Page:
[plt-scheme] on which programming languages best to spend your time?

From: Prabhakar Ragde (plragde at uwaterloo.ca)
Date: Thu Feb 26 18:50:23 EST 2009

Sigrid wrote:

> [At the moment, the scheme activity I'm doing is trying out some  
> interpreters from PLAI - first, having read SICP before, I was so  
> hubristic that I wanted to "just quickly read through this" but then I  
> recognized that I would only understand and learn things by really  
> using the code, and in the meantime I'm totally enthusiastic about  
> PLAI. Really, it's a fantastic book, for example, I've tried quite  
> some texts to understand continuations but none have helped me so much  
> as the PLAI chapters!]

If you are enjoying PLAI (and I have nothing to say to anyone who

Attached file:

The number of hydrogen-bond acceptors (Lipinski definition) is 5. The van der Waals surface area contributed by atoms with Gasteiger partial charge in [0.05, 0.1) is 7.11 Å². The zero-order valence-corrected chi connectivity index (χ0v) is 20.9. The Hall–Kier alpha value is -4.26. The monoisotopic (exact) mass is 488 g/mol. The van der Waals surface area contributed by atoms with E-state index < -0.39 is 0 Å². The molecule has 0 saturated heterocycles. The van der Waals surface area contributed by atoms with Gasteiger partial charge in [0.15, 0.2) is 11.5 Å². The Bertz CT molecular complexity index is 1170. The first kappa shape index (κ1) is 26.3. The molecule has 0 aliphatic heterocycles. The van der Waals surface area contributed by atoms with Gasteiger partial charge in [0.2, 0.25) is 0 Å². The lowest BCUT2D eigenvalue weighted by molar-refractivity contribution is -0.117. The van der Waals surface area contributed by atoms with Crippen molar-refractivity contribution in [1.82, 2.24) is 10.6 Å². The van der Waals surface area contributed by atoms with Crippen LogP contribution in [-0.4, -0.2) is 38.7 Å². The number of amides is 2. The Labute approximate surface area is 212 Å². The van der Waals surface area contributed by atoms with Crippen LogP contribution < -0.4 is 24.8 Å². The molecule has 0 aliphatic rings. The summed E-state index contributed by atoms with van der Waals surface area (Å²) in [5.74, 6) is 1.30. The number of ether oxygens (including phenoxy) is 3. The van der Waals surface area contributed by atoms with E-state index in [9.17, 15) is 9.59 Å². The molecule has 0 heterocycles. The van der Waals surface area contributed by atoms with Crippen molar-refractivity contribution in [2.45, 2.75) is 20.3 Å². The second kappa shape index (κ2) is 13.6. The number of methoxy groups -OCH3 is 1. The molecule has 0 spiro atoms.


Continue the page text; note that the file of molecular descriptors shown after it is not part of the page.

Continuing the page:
doesn't), I think that is the best use of your time at the moment -- 
each minute spent on those interpreters will save dozens when you move 
to languages where the features you have implemented are provided as 
part of the infrastructure. But do not dismiss the suggestion to read 
HtDP, as it has things to say to experienced programmers, and it 
emphasizes notions of style and design that are absent or too "implicit" 
in SICP. After that, I would recommend both ML (Paulson) and Haskell 
(Hutton, Hudak, Thompson), alternating with exploring the fascinating 
corners of the PLT Scheme distribution. Though perhaps I recommend this 
mainly because it is what I have done and continue to do.

I am not one to rely on for career advice, but I am not convinced that 
Clojure is worth your time at the moment. Scala, maybe, but a stronger 
case can be made for OCaML and F#, unless the JVM trumps all. But, as an 
academic, I would argue that the clarity and elegance of Scheme, ML, and 
Haskell will serve you better in the long run. --PR

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